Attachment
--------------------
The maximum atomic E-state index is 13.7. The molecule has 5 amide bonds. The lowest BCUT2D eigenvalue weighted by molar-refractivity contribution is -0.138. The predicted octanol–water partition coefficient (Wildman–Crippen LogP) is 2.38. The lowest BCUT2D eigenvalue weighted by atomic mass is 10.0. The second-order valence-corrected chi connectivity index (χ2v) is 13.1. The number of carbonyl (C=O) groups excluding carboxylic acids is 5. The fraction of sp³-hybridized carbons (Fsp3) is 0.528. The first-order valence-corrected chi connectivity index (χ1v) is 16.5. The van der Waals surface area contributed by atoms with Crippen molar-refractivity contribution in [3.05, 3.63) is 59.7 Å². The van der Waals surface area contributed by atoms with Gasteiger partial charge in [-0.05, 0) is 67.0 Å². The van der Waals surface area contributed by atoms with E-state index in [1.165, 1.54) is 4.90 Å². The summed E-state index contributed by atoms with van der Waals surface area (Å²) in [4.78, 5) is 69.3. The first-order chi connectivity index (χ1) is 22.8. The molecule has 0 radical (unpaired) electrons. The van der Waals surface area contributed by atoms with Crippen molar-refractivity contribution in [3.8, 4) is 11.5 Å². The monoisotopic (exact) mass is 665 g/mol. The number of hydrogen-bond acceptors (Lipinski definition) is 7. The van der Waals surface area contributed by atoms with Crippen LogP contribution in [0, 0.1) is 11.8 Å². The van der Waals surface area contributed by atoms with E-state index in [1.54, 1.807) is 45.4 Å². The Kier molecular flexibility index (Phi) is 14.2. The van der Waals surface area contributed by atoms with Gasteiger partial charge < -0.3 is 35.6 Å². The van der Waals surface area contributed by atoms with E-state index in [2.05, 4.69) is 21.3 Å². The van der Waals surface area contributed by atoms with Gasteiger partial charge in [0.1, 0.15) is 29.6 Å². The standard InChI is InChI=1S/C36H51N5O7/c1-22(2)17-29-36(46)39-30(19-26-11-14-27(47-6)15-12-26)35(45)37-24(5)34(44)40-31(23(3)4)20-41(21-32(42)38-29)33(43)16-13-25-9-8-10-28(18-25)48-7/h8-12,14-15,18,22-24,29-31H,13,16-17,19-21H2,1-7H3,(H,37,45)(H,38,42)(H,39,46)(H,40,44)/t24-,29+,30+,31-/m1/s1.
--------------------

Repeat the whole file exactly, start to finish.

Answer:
The maximum atomic E-state index is 13.7. The molecule has 5 amide bonds. The lowest BCUT2D eigenvalue weighted by molar-refractivity contribution is -0.138. The predicted octanol–water partition coefficient (Wildman–Crippen LogP) is 2.38. The lowest BCUT2D eigenvalue weighted by atomic mass is 10.0. The second-order valence-corrected chi connectivity index (χ2v) is 13.1. The number of carbonyl (C=O) groups excluding carboxylic acids is 5. The fraction of sp³-hybridized carbons (Fsp3) is 0.528. The first-order valence-corrected chi connectivity index (χ1v) is 16.5. The van der Waals surface area contributed by atoms with Crippen molar-refractivity contribution in [3.05, 3.63) is 59.7 Å². The van der Waals surface area contributed by atoms with Gasteiger partial charge in [-0.05, 0) is 67.0 Å². The van der Waals surface area contributed by atoms with E-state index in [1.165, 1.54) is 4.90 Å². The summed E-state index contributed by atoms with van der Waals surface area (Å²) in [4.78, 5) is 69.3. The first-order chi connectivity index (χ1) is 22.8. The molecule has 0 radical (unpaired) electrons. The van der Waals surface area contributed by atoms with Crippen molar-refractivity contribution in [3.8, 4) is 11.5 Å². The monoisotopic (exact) mass is 665 g/mol. The number of hydrogen-bond acceptors (Lipinski definition) is 7. The van der Waals surface area contributed by atoms with Crippen LogP contribution in [0, 0.1) is 11.8 Å². The van der Waals surface area contributed by atoms with E-state index in [1.54, 1.807) is 45.4 Å². The Kier molecular flexibility index (Phi) is 14.2. The van der Waals surface area contributed by atoms with Gasteiger partial charge < -0.3 is 35.6 Å². The van der Waals surface area contributed by atoms with E-state index in [2.05, 4.69) is 21.3 Å². The van der Waals surface area contributed by atoms with Gasteiger partial charge in [0.1, 0.15) is 29.6 Å². The standard InChI is InChI=1S/C36H51N5O7/c1-22(2)17-29-36(46)39-30(19-26-11-14-27(47-6)15-12-26)35(45)37-24(5)34(44)40-31(23(3)4)20-41(21-32(42)38-29)33(43)16-13-25-9-8-10-28(18-25)48-7/h8-12,14-15,18,22-24,29-31H,13,16-17,19-21H2,1-7H3,(H,37,45)(H,38,42)(H,39,46)(H,40,44)/t24-,29+,30+,31-/m1/s1.